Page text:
When the loaves have risen, bake for about 40 minutes until they are honey-brown and make a hollow sound when tapped.
Changing it up:
When I made my second round of bread, I used 1 tbsp of molasses in lieu of the sugar. It got frothy when mixed with the yeast, so I knew it was good-to-go for the bread rising. I did not find that this addition effected the flavor or color of the bread in any way. Other options to try include honey and agave nectar.
The good news, is the garlic odor did not take over my house as I predicted it would… It would get stinky for a few minutes when I opened the crockpot & unwrapped it. My hands would definitely get pretty stinky when I rotated the cloves so the bottom ones would be on top & vice versa.
Here are the cloves in the mini crockpot on Day 39…
At this point I started to peel the cloves.
Here’s a pile of the little wrinkly babies… Aren’t they CUTE?
Now, you can keep the cloves intact, throw them in a container in your fridge and use them in the place of regular garlic. I decided to make a Black Garlic paste for various future applications…
Black Garlic Paste
This Black Garlic paste has a salty pungent taste, not unlike fish sauce. Seasoning with salt whenever you cook with garlic is a good idea. I find that the salt “sets off” the flavors in the garlic. That is especially true here.
2 heads of Black Garlic, peeled
1 tsp Kosher salt
2 tsp warm water
Combine all ingredients in food processor or blender.
Process or blend until smooth.
Use sparingly. A little bit goes a long way.
This Black Garlic dip was a big hit at a recent shindig I attended…
Addictive Black Garlic Dip
8 oz (1 brick) cream cheese, softened
1 tbsp milk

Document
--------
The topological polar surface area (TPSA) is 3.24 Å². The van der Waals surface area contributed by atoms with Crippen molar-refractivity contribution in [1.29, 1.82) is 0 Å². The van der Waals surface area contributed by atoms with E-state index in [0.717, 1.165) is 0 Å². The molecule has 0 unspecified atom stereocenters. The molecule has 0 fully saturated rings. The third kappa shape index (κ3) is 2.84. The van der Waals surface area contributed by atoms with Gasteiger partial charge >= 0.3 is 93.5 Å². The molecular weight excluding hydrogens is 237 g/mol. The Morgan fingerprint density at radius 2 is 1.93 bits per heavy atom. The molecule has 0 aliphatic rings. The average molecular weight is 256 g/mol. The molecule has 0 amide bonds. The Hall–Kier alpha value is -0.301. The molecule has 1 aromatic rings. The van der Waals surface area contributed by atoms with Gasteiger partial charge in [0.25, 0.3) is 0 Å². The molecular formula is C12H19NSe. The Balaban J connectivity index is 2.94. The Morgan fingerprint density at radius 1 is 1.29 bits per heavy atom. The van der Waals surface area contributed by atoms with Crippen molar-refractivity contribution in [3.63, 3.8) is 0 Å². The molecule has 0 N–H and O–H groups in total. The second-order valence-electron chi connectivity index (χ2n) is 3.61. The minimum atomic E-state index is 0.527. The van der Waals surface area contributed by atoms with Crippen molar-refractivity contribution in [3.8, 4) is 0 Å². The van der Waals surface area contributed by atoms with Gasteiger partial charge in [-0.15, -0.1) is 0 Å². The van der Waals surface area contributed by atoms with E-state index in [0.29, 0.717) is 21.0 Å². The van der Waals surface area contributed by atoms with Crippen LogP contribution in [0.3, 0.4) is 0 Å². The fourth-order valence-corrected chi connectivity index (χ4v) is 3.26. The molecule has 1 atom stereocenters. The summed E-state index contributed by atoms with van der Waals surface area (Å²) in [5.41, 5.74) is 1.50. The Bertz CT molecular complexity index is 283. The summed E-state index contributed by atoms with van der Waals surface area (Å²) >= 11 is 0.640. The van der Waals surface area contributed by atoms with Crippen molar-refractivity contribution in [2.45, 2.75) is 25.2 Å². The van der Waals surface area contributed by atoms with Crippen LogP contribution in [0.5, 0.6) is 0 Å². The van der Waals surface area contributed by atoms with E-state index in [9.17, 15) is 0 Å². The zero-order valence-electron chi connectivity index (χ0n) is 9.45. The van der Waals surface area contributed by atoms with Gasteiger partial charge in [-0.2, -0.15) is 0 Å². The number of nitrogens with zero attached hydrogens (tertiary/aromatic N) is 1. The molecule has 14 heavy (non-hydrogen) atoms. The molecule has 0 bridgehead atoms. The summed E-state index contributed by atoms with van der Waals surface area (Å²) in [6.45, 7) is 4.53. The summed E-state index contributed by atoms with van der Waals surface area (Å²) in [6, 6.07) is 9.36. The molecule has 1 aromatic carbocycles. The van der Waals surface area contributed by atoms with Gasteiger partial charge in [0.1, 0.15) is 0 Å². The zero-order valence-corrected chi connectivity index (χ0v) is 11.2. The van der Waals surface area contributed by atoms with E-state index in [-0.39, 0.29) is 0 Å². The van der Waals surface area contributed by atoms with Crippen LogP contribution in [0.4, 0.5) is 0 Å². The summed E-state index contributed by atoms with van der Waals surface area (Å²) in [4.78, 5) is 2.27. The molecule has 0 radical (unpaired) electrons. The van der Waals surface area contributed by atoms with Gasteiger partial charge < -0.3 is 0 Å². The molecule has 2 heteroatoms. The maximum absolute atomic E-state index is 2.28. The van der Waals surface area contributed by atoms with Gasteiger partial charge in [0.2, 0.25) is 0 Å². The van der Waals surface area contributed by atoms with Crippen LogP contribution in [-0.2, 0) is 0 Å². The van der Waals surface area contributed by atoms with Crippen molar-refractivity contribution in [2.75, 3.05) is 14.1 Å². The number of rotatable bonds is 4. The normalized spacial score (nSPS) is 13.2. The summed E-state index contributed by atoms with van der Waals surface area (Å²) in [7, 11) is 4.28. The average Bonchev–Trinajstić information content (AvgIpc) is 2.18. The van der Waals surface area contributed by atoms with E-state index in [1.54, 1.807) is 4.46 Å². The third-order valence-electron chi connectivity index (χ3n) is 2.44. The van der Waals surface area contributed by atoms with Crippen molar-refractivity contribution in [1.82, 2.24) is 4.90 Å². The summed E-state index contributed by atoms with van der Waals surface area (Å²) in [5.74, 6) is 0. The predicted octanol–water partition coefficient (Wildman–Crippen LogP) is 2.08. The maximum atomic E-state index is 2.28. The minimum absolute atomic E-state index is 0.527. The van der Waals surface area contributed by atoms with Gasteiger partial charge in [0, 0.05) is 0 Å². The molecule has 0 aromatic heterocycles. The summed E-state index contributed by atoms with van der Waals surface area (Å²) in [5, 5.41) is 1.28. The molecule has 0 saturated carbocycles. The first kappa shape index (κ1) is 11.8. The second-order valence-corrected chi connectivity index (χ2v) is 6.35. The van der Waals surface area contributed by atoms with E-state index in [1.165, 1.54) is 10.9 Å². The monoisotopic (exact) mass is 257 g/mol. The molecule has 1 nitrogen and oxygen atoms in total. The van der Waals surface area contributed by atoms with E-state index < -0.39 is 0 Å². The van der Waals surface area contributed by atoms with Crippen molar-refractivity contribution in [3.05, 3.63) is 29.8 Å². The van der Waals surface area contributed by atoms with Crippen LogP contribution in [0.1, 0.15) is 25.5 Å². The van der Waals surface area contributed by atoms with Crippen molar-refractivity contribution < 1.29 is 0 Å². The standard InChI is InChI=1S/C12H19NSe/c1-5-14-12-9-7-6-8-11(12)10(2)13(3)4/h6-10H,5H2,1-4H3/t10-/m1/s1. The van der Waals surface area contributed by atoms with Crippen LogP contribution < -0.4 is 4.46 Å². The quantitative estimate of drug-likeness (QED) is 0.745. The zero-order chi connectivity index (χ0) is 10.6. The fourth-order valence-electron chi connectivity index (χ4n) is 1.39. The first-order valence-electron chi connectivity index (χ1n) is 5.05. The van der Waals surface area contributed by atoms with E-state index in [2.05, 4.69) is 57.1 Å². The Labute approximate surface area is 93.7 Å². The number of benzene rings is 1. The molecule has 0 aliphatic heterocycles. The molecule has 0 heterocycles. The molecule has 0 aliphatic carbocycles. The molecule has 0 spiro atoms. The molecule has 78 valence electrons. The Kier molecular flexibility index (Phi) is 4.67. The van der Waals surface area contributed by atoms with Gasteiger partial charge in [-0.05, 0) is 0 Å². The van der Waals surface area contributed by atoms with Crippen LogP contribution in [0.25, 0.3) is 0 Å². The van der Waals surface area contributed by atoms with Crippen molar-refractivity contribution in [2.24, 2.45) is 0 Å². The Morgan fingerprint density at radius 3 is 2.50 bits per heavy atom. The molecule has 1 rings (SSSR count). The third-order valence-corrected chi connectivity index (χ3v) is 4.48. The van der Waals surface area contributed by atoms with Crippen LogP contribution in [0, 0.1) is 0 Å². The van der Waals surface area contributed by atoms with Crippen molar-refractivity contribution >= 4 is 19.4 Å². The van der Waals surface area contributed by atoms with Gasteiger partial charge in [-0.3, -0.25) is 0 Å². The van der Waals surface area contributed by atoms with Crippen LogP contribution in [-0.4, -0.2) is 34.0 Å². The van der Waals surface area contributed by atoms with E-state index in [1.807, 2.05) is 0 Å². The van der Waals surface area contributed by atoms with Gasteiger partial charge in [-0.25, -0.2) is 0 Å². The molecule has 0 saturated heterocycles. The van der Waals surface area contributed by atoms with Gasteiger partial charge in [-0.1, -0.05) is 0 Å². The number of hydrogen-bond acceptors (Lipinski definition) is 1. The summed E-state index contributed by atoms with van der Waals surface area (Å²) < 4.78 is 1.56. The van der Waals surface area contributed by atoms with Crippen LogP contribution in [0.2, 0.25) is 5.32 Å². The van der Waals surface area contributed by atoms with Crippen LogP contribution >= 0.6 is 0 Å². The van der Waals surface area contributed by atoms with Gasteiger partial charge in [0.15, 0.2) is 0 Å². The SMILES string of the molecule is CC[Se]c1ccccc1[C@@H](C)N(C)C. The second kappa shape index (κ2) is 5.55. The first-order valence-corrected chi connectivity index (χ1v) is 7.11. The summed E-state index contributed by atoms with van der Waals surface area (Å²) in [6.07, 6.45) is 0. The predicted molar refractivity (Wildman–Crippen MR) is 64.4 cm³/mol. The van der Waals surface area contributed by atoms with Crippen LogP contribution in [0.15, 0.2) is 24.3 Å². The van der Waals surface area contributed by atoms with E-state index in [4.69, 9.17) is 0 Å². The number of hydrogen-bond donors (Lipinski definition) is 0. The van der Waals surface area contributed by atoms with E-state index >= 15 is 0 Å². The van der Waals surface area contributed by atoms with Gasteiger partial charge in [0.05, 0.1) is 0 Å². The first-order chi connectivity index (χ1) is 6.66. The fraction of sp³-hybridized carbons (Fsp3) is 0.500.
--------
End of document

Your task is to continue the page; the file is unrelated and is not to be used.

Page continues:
1 tbsp finely minced chives
2 cloves Black Garlic, minced or 2 teaspoons (not a tsp, the kind of teaspoon you eat with) Black Garlic Paste (see above)
In the bowl of a stand mixer, combine all ingredients.
Mix using the paddle attachment until combined.
Serve chilled with crackers or chips.
For more fermenty food ideas, check out my Pinterest board, “IT’S ALIVE!!!”
Here’s a little video-update on my soon-to-be Black Garlic:
Possibly you can’t tell from the video, but there is a VERY STRONG aroma coming out of that mini-crockpot. I imagine it will get stronger as the weeks go on. I ended up changing my mind about using beer as the liquid & instead used some leftover white wine (GASP!) I had hanging around the house. It doesn’t smell winey, and I’m unsure if the wine will end up effecting the flavor.
Black Garlic. It sounds so goth. But it’s supposedly Asian (Korea specifically) in origin and is the next stop on my fermented foods journey. But it’s going to be a long road. According to all the research I’ve done (Thank you Pinterest!) it can take anywhere from 14 to 40 days! And it will possibly stink up my house and need to be moved to the garage or outdoors. But it’s supposed to be healthy and have a rich, layered, smoky umami flavor. How will I know when it’s ready? I have no idea. But here we go!
Mysterious Black Garlic
Ingredients & Equipment:
whole heads of garlic (I’m starting with 8 heads)
some beer (or wine, or broth, or water even)
a rice cooker, food dehydrator, or crockpot that can maintain a steady low temperature
some plastic wrap &/or aluminum foil
Do not peel the heads of garlic! In order for the magic to happen, they will need to be intact.
Put the garlic heads in your heating apparatus (I bought myself a teeny, tiny crockpot for this project.)
Drizzle with your liquid of choice. You want to lock in the moisture so your heads don’t dry out and burn. Beer seems the best choice here, for moisture and imparting flavor. I’m using about 1/4 C for my 8 heads of garlic, just enough to moisten the bottom of the vessel.
Cover with plastic wrap or foil or both. I’m putting the cover of the crockpot on there too. I think this is to a) keep the moisture contained and b) to contain the funky smell that’s liable to emanate while the garlic is fermenting.
Keep at a constant temperature of 130F-150F for at least 2 weeks, leaving it in longer will result in a a deeper, smokier flavor.
So it’s working! I will update in 2 weeks, unless something crazy happens before that. In the meantime check out some of the things you can make with Black Garlic on my “IT’S ALIVE!!!” Pinterest board…
So there is a slight funk of garlic currently lingering in the house. It’s not BAD, the kids don’t even notice it, but if it gets worse I may have to move this operation to the garage.